h) What should be the appropriate mode and remedy for settlement of disputes in matters related to SEPs, especially while deciding FRAND terms? Whether Injunctions are a suitable remedy in cases pertaining to SEPs and their availability on FRAND terms?
i) What steps can be taken to make the practice of Cross-Licensing transparent so that royalty rates are fair & reasonable?
j) What steps can be taken to make the practice of Patent Pooling transparent so that royalty rates are fair & reasonable?
k) How should it be determined whether a patent declared as SEP is actually an Essential Patent, particularly when bouquets of patents are used in one device?
l) Whether there is a need of setting up of an independent expert body to determine FRAND terms for SEPs and devising methodology for such purpose?
m) If certain Standards can be met without infringing any particular SEP, for instance by use of some alternative technology or because the patent is no longer in force, what should be the process to declassify such a SEP?
In the absence of any provision related to SEPs in the Indian patent law, the role of defining a policy on SEPs is increasingly falling to the Indian courts. To this end, the DIPP Paper addresses the need to make relevant amendments to the Patents Act.
The discussion paper lacks any draft provisions or a proposed model and merely identifies the contentious issues in SEP litigation.
While the discussion paper is fairly open-ended, some of the questions posed by the DIPP are worrisome to the extent that the Indian government is considering the possibility of actually determining the terms and conditions of FRAND licensing agreements; this may threaten the contractual independence of the parties concerned. This is evident from some of the issues that have been formulated in the DIPP Paper. In particular:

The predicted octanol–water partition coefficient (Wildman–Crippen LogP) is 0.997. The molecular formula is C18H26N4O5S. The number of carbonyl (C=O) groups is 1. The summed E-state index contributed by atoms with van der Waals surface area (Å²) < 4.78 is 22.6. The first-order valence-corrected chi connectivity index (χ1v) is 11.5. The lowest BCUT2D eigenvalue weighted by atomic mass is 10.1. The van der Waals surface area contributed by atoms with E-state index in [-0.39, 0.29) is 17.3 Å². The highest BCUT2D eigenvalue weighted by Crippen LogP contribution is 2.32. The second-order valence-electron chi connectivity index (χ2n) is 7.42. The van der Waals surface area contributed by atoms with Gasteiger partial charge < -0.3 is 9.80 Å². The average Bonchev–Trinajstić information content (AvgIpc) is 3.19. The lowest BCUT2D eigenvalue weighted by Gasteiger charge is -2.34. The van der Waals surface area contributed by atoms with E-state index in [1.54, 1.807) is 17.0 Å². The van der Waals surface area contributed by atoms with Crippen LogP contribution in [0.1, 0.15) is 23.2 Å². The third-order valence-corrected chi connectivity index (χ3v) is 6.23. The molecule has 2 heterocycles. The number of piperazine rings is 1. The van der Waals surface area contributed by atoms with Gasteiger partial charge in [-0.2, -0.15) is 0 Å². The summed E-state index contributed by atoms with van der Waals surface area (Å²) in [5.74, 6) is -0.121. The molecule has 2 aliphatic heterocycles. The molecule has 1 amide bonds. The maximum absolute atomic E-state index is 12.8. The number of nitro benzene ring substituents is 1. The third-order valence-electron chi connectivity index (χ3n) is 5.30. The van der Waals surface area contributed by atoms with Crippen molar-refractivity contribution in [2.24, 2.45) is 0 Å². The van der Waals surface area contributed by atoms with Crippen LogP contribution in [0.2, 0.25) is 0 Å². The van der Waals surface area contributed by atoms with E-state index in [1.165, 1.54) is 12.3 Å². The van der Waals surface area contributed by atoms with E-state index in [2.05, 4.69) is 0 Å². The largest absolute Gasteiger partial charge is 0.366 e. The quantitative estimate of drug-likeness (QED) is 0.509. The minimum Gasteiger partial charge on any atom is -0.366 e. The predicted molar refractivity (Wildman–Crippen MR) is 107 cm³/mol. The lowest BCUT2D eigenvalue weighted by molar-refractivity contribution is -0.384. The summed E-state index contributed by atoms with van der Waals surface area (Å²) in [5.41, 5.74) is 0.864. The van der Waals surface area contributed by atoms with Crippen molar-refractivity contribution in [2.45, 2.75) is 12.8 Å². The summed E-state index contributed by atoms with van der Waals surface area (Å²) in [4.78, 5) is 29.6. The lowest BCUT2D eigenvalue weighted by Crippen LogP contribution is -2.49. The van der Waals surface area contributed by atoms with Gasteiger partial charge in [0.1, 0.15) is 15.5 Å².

- the need for prescribing guidelines on the working and operation of SSOs by the Government of India;
- the need for prescribing guidelines on setting or fixing the royalties in respect of SEPs and defining FRAND terms by the Indian government;
- the need for capping the total payment of royalty in case of various SEPs used in one product by the Government;
- the need of setting up of an independent expert body to determine FRAND terms for SEPs and devising methodology for such purpose;
SEP litigation in India is on the rise. In 2013 Ericsson filed a number of patent infringement suits against Indian companies including Micromax Informatics & Intex Technologies over the infringement of Ericsson’s SEPs.
In response to Ericsson’s suits, the Indian companies approached the Competition Commission of India (CCI), alleging abuse of dominant position by Ericsson over the latter’s FRAND licensing terms. In all the complaints filed before the CCI against Ericsson, the CCI found that prima facie Ericsson had abused its dominant position and accordingly ordered investigation into the matter by the Director General (DG). However, the Delhi High Court ordered the CCI not to pass any final order in the matter in pursuance of the writ petitions filed by Ericsson.
On 30 March 2016 the Delhi High Court vacated its orders passed against the CCI and dismissed Ericsson’s writ petitions.
The CCI and the Indian courts have differed on the method to calculate FRAND royalty rates, with the former favouring the Smallest Saleable Patent Practicing Component (SSPPC) and the latter accepting Ericsson’s use of the net price of the Downstream Product. Invariably, the difference in the approach taken by the Courts and the competition authorities over FRAND royalties has led to differing outcomes in SEP disputes. A prospective policy on SEPs adopted by the Indian government (without undue government interference) would aid in clarifying the law related to SEPs in India.
[The Discussion Paper is available here.]